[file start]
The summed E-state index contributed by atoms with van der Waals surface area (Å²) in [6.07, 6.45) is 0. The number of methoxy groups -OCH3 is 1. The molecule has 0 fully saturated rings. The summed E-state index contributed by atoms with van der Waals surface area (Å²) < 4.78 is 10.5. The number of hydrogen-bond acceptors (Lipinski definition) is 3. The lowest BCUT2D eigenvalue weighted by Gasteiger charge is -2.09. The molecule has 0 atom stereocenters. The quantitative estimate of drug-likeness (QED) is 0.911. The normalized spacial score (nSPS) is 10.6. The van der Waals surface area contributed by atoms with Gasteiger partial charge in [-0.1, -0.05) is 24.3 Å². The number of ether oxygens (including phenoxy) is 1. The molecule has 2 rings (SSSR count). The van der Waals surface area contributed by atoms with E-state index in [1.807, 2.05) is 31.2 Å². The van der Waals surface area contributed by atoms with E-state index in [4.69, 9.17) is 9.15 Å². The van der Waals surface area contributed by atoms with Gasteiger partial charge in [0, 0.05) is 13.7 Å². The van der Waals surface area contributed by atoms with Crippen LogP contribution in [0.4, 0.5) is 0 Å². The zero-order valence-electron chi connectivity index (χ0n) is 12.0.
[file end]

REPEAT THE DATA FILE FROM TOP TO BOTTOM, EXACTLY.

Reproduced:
The summed E-state index contributed by atoms with van der Waals surface area (Å²) in [6.07, 6.45) is 0. The number of methoxy groups -OCH3 is 1. The molecule has 0 fully saturated rings. The summed E-state index contributed by atoms with van der Waals surface area (Å²) < 4.78 is 10.5. The number of hydrogen-bond acceptors (Lipinski definition) is 3. The lowest BCUT2D eigenvalue weighted by Gasteiger charge is -2.09. The molecule has 0 atom stereocenters. The quantitative estimate of drug-likeness (QED) is 0.911. The normalized spacial score (nSPS) is 10.6. The van der Waals surface area contributed by atoms with Gasteiger partial charge in [-0.1, -0.05) is 24.3 Å². The number of ether oxygens (including phenoxy) is 1. The molecule has 2 rings (SSSR count). The van der Waals surface area contributed by atoms with E-state index in [1.807, 2.05) is 31.2 Å². The van der Waals surface area contributed by atoms with E-state index in [4.69, 9.17) is 9.15 Å². The van der Waals surface area contributed by atoms with Gasteiger partial charge in [0, 0.05) is 13.7 Å². The van der Waals surface area contributed by atoms with Crippen LogP contribution in [0.4, 0.5) is 0 Å². The zero-order valence-electron chi connectivity index (χ0n) is 12.0.